Paracha’s latest book chronicles 75 years of the country’s cultural evolution, initiatives, victories and some regressive elements
or Faith, State and the Soul: A History of Popular Culture in Pakistan is the latest book by Nadeem Farooq Paracha. It chronicles 75 years of the country’s roller coaster ride of cultural evolution, initiatives, victories and some regressive elements. Divided into pre- and post-partition periods, the book concludes in the 2020s.
Designed like a coffee table book with illustrations depicting key events and individuals in various periods of Pakistan’s cultural history, it consists of six chapters covering socio-political events with a touch of the dry satire NFP is known for.
The book opens with a timeline spread over a few pages. The timeline chronicles the key historical facts, interloping changes in the political landscape and the parallel pop-culture developments. It also sets the tone for the following chapters that take the readers through the complex history and evolution of the country that has not been adequately documented. For Faith, State and the Soul is not only the first book of its kind, but also the first one to holistically explain how various components of the society impacted one another and, in the process, tugged and moulded our identity.
Nadeem Farooq Paracha is a widely published author. A student activist during the mid-1980s he took to journalism in the 1990s. A part of his career was spent reporting on politics and culture. His rich experience made him the best person to write this book. It expands on his take on the country’s deteriorating state for which his columns are both famous and controversial.
“The act of proscribing a cultural product on the basis of “immorality” - just because it offends the ego of an individual or that of a community - has little or nothing to do with preserving the moral fibre of a nation.”
By no means is the book limited to a specific sort of readership that is interested in exploring these subjects. It is a treat for anyone who has ever entertained the question, “Where did we go wrong?” A short answer is that this has been a journey.
A fascinating combination of historical facts, NFP’s blunt opinions and on-point animations, this book is not only a page-turner but a must-have collectable.
Over the decades, many have tried to rewrite Pakistan’s history and what constitutes its social fabric. Currently, such efforts are once again on the rise. This book couldn’t have been timed better.
“From the time of the country’s creation till the mid-1970s, the state above had successfully controlled and navigated popular culture below. The line in this respect had begun to blur from the late 1970s. Musharraf believed he could fuse the two, the above and the below, as another way of control, like when he tried to create a common ground for ‘high concept sufism’ and pop sufism…..”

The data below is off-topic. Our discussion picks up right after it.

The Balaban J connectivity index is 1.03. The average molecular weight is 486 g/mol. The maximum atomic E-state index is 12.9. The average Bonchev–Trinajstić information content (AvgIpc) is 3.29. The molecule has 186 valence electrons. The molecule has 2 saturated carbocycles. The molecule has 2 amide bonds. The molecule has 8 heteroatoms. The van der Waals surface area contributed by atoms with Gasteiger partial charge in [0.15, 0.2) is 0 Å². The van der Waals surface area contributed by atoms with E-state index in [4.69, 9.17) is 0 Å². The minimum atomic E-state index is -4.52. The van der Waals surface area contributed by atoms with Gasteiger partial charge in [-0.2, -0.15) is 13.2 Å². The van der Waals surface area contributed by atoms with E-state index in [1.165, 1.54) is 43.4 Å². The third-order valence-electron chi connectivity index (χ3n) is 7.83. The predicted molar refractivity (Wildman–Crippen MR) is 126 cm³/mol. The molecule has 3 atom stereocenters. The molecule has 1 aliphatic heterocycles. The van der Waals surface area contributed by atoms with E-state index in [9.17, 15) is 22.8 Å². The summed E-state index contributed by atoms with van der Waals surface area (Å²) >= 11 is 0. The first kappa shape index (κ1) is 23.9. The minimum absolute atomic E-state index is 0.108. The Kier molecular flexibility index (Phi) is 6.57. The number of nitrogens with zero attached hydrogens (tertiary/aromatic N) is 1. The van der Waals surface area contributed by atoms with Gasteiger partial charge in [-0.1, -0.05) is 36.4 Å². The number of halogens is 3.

Everyone with any amount of power had played a role with a lot of focus on how to use the system to hold on to their waning power.
One gets to see glimpses of hope where people are seen making the best of the macro environment and finding ways for their creative energies. From our once thriving film industry, known for being at the top when it came to covering a diverse range of topics; to our comedy shows using intelligent satire to take digs at the country’s most brutal dictators, to the boom in our pop music post-Zia’s Islamisation – the fruits of which we are dealing with to date.
The cultural coverage is not limited to the fields of television, film and music. The author also takes us through the ups and downs of cricket. How the players went through a religious transformation and the compliance impacted the careers of the players without anyone admitting a formal stance.
“As we saw, from the early-2000s, popular culture in the country splintered. The popular culture products below and in the middle began to jostle for space with the ideas of popular culture coming from above. What was emerging from the state above was defused and defanged. Especially, when the above, middle and below all landed on social media sites in full view of each other. I do not see their interaction in this respect as a cultural war. It is a discourse between varied popular culture products and ideas. However, it is still early to predict exactly what this might lead to.”
A fascinating combination of historical facts, NFP’s blunt opinions and on-point animations, this book is not only a page-turner but also a must-have collectable.
For Faith, State and the Soul
A History of Popular Culture in Pakistan
Author: Nadeem Farooq Paracha
Publisher: Markings Publishing
Price: Rs 12,000
The reviewer is a digital communications and marketing professional.
She tweets at @FatimaArif